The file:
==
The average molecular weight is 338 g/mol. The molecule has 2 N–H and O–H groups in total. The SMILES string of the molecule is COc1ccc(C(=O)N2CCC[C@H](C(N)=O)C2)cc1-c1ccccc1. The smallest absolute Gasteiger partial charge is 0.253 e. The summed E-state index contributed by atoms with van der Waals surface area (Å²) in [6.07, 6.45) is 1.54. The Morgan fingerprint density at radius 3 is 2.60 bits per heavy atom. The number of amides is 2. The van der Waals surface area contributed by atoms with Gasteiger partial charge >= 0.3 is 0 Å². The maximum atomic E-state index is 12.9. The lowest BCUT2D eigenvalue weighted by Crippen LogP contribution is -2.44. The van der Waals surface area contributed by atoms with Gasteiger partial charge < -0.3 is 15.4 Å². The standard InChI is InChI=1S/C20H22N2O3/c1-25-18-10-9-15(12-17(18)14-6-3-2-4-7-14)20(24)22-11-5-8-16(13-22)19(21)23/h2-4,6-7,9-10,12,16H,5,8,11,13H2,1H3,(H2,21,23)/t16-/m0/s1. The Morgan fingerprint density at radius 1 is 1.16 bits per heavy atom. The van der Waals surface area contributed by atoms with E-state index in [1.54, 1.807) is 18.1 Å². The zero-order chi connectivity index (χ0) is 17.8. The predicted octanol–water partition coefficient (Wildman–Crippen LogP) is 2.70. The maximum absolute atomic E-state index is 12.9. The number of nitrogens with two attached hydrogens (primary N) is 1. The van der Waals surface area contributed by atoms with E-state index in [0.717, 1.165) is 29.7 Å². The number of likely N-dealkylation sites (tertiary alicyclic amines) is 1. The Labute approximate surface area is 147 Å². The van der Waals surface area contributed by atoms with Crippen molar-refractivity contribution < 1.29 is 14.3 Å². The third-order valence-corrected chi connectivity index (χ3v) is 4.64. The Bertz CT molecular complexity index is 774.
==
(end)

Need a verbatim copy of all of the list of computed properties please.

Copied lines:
The average molecular weight is 338 g/mol. The molecule has 2 N–H and O–H groups in total. The SMILES string of the molecule is COc1ccc(C(=O)N2CCC[C@H](C(N)=O)C2)cc1-c1ccccc1. The smallest absolute Gasteiger partial charge is 0.253 e. The summed E-state index contributed by atoms with van der Waals surface area (Å²) in [6.07, 6.45) is 1.54. The Morgan fingerprint density at radius 3 is 2.60 bits per heavy atom. The number of amides is 2. The van der Waals surface area contributed by atoms with Gasteiger partial charge >= 0.3 is 0 Å². The maximum atomic E-state index is 12.9. The lowest BCUT2D eigenvalue weighted by Crippen LogP contribution is -2.44. The van der Waals surface area contributed by atoms with Gasteiger partial charge < -0.3 is 15.4 Å². The standard InChI is InChI=1S/C20H22N2O3/c1-25-18-10-9-15(12-17(18)14-6-3-2-4-7-14)20(24)22-11-5-8-16(13-22)19(21)23/h2-4,6-7,9-10,12,16H,5,8,11,13H2,1H3,(H2,21,23)/t16-/m0/s1. The Morgan fingerprint density at radius 1 is 1.16 bits per heavy atom. The van der Waals surface area contributed by atoms with E-state index in [1.54, 1.807) is 18.1 Å². The zero-order chi connectivity index (χ0) is 17.8. The predicted octanol–water partition coefficient (Wildman–Crippen LogP) is 2.70. The maximum absolute atomic E-state index is 12.9. The number of nitrogens with two attached hydrogens (primary N) is 1. The van der Waals surface area contributed by atoms with E-state index in [0.717, 1.165) is 29.7 Å². The number of likely N-dealkylation sites (tertiary alicyclic amines) is 1. The Labute approximate surface area is 147 Å². The van der Waals surface area contributed by atoms with Crippen molar-refractivity contribution < 1.29 is 14.3 Å². The third-order valence-corrected chi connectivity index (χ3v) is 4.64. The Bertz CT molecular complexity index is 774.